1524: Cairo Vizier Who Plotted Against the Jews Loses His Head

Feeling slighted by the sultan, Cairo's Ottoman vizier plotted revolt, and felt he'd been betrayed in his rebellion by the Jews.

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The courtyard of Al-Azhar Mosque in the Islamic neighborhood of Cairo: Commissioned in the year 970, the mosque existed at the time of the Ottoman empire's control over Egypt, and the reign of Ottoman vizier Hain Ahmed Pasha. (Photographed on Sept 1, 2015).
The courtyard of Al-Azhar Mosque in the Islamic neighborhood of Cairo: Commissioned in the year 970, the mosque existed at the time of the reign of Ottoman vizier Hain Ahmed Pasha.Credit: AP

March 4, 1524, is remembered by Jewish tradition as the day on which the Jews of Cairo were spared from the slaughter planned for them by the city’s Ottoman vizier Ahmed Pasha. Instead, it was Ahmed himself who lost his life on this day, an event commemorated each year with a “little Purim,” a local holiday celebrating deliverance from destruction, much as the standard Purim recalls how the Jews of Persia were saved from the designs of the evil vizier Haman.

Egypt had come under Ottoman control seven years before, in 1517, the same year that Jerusalem was captured by Suleiman. Three years later, on the death of his father, Selim I, Suleiman became the Ottoman sultan. To represent him in Cairo, Suleiman appointed Ahmed Pasha as viceroy, or governor.

Heeding the devil

Ahmed had hoped for more. As an official in the court of Selim, he had stepped in to take command of Ottoman forces during the siege of Rhodes, in September 1522. It was thanks to his military prowess that the Ottomans conquered the island stronghold from the Knights of St. John.

Ahmed expected Suleiman to make him grand vizier, his chief of staff, in the imperial capital of Constantinople, but the sultan appointed a boyhood friend of his to that position. The rebuff was apparently sufficient to drive a resentful Ahmed Pasha to plot a rebellion.

As one ancient Muslim chronicler described it, Ahmed “allowed himself to be led astray by the devil, and plotted for the sultanate.” He imprisoned or executed military figures he considered loyal to the sultan, and he began confiscating the wealth of provincial officials and peasants alike for his own use.

At a more symbolic level, he instructed his name to be used in place of the sultan's in the Friday sermon at local mosques and on locally minted coins.

It's here that the traditional Jewish version of the tale begins to resemble the original tale of Haman, Esther and Mordecai.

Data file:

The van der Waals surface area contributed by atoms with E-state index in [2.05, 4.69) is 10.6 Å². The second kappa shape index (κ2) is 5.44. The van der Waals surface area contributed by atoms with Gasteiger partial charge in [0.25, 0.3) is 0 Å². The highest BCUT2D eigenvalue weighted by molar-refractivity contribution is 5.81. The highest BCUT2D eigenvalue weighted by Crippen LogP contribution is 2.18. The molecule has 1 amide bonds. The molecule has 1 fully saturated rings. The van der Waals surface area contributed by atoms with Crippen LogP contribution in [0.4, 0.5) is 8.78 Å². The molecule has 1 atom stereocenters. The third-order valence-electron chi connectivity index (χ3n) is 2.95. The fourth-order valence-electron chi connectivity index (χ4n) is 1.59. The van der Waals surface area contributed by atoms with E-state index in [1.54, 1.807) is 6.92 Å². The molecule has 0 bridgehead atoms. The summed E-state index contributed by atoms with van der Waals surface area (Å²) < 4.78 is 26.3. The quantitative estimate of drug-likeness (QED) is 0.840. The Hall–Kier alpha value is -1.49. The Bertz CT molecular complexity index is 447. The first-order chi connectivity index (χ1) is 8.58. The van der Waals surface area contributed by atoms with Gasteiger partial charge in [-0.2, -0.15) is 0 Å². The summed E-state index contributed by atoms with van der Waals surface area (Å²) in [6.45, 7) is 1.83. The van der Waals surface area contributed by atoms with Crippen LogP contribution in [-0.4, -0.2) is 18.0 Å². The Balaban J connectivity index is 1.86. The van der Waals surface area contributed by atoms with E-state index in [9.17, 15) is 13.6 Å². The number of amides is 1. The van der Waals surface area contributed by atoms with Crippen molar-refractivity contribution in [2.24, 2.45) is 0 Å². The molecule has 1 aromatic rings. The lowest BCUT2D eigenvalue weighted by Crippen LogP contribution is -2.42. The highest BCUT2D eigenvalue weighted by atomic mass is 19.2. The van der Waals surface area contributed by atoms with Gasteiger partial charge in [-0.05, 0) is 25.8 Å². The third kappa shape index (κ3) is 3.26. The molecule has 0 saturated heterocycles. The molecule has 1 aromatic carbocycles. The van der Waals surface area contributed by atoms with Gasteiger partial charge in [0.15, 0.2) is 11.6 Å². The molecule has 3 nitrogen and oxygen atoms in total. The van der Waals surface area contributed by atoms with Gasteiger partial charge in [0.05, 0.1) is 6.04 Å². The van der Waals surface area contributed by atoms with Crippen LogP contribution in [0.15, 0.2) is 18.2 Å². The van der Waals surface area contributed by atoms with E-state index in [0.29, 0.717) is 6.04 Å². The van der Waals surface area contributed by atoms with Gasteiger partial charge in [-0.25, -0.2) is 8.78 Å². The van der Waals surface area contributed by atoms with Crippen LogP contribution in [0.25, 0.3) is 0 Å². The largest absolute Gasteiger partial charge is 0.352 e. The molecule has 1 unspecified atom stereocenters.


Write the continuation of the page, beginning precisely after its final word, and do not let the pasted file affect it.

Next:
The loyal Jew

The head of the mint was Abraham de Castro, a Jew, who prudently requested of Ahmed that he put his request in writing. He then took the written order to Constantinople, where he showed it to Sultan Suleiman.  

When he became aware that he had been denounced, Ahmed Pasha resolved to take vengeance on de Castro and the Jewish community in general.

As the story goes, Ahmed called 12 prominent Cairo Jews to his palace, and ordered them to collect 200 silver talents, a sum of money described as astronomical. He gave them a deadline and said that if they didn't meet it, he would have all the Jews of Cairo killed.

The Jews’ initial response was to declare a day of prayer and fasting, and to begin gathering money. When they had amassed what they could, about one-tenth of the demanded ransom, they brought that to the palace, hoping the vizier would accept it as a down payment.

The Jewish notables were received by the vizier’s secretary. He examined the ransom, determined that it was insufficient, and said that Ahmed Pasha would have no choice but to order the punishment to be carried out – as soon as he emerged from his bath.

Just at that moment, Ahmed was attacked by a group led by one of his officials, Mohamed Bey. Though he survived that assault, he was soon captured – and beheaded.

That momentous rescue occurred on Adar 28, which corresponded to March 4, 1524, and it is that date that became an annual day of celebration for the Jews of the city, the Purim al-Mizriyin, or Cairo Purim.

More conventional historical chronicles tell a similar tale, but without the emphasis on the Jews. Several chroniclers reported that he was in the midst of having his head shaved when his bathhouse was attacked by a rival officer, Janim al-Hamzawi.

"The attack prevented him from having the other half shaved," one chronicler recounted (as quoted in "The Arab Lands under Ottoman Rule," by Jane Hathaway), and he fled by way of the bathhouse roof. Janim al-Hamzawi gave chase, and eventually, with a force of 1,000 Janissaries, captured the renegade vizier. Ahmed was beheaded, and, according to one account, his head was pickled.